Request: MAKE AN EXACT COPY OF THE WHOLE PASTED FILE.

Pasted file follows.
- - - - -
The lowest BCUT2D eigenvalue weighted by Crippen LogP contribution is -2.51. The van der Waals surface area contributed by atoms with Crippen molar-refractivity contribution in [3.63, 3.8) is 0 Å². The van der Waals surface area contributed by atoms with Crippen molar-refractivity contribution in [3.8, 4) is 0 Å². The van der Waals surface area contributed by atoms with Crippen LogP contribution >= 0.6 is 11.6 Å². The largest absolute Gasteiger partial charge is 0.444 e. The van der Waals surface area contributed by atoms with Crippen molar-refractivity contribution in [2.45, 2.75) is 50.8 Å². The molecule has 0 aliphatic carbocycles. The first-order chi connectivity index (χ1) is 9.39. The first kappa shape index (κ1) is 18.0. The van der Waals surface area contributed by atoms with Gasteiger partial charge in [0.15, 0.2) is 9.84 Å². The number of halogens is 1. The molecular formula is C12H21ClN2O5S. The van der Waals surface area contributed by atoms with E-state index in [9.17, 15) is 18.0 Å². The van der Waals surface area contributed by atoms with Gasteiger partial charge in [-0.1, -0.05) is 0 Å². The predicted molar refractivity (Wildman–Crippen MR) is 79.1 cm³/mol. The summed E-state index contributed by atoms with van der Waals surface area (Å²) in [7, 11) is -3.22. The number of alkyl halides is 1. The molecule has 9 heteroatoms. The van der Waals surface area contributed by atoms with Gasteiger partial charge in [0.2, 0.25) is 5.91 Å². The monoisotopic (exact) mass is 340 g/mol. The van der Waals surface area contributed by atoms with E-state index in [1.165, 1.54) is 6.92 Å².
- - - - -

The lowest BCUT2D eigenvalue weighted by Crippen LogP contribution is -2.51. The van der Waals surface area contributed by atoms with Crippen molar-refractivity contribution in [3.63, 3.8) is 0 Å². The van der Waals surface area contributed by atoms with Crippen molar-refractivity contribution in [3.8, 4) is 0 Å². The van der Waals surface area contributed by atoms with Crippen LogP contribution >= 0.6 is 11.6 Å². The largest absolute Gasteiger partial charge is 0.444 e. The van der Waals surface area contributed by atoms with Crippen molar-refractivity contribution in [2.45, 2.75) is 50.8 Å². The molecule has 0 aliphatic carbocycles. The first-order chi connectivity index (χ1) is 9.39. The first kappa shape index (κ1) is 18.0. The van der Waals surface area contributed by atoms with Gasteiger partial charge in [0.15, 0.2) is 9.84 Å². The number of halogens is 1. The molecular formula is C12H21ClN2O5S. The van der Waals surface area contributed by atoms with E-state index in [9.17, 15) is 18.0 Å². The van der Waals surface area contributed by atoms with Gasteiger partial charge in [-0.1, -0.05) is 0 Å². The predicted molar refractivity (Wildman–Crippen MR) is 79.1 cm³/mol. The summed E-state index contributed by atoms with van der Waals surface area (Å²) in [7, 11) is -3.22. The number of alkyl halides is 1. The molecule has 9 heteroatoms. The van der Waals surface area contributed by atoms with Gasteiger partial charge in [0.2, 0.25) is 5.91 Å². The monoisotopic (exact) mass is 340 g/mol. The van der Waals surface area contributed by atoms with E-state index in [1.165, 1.54) is 6.92 Å².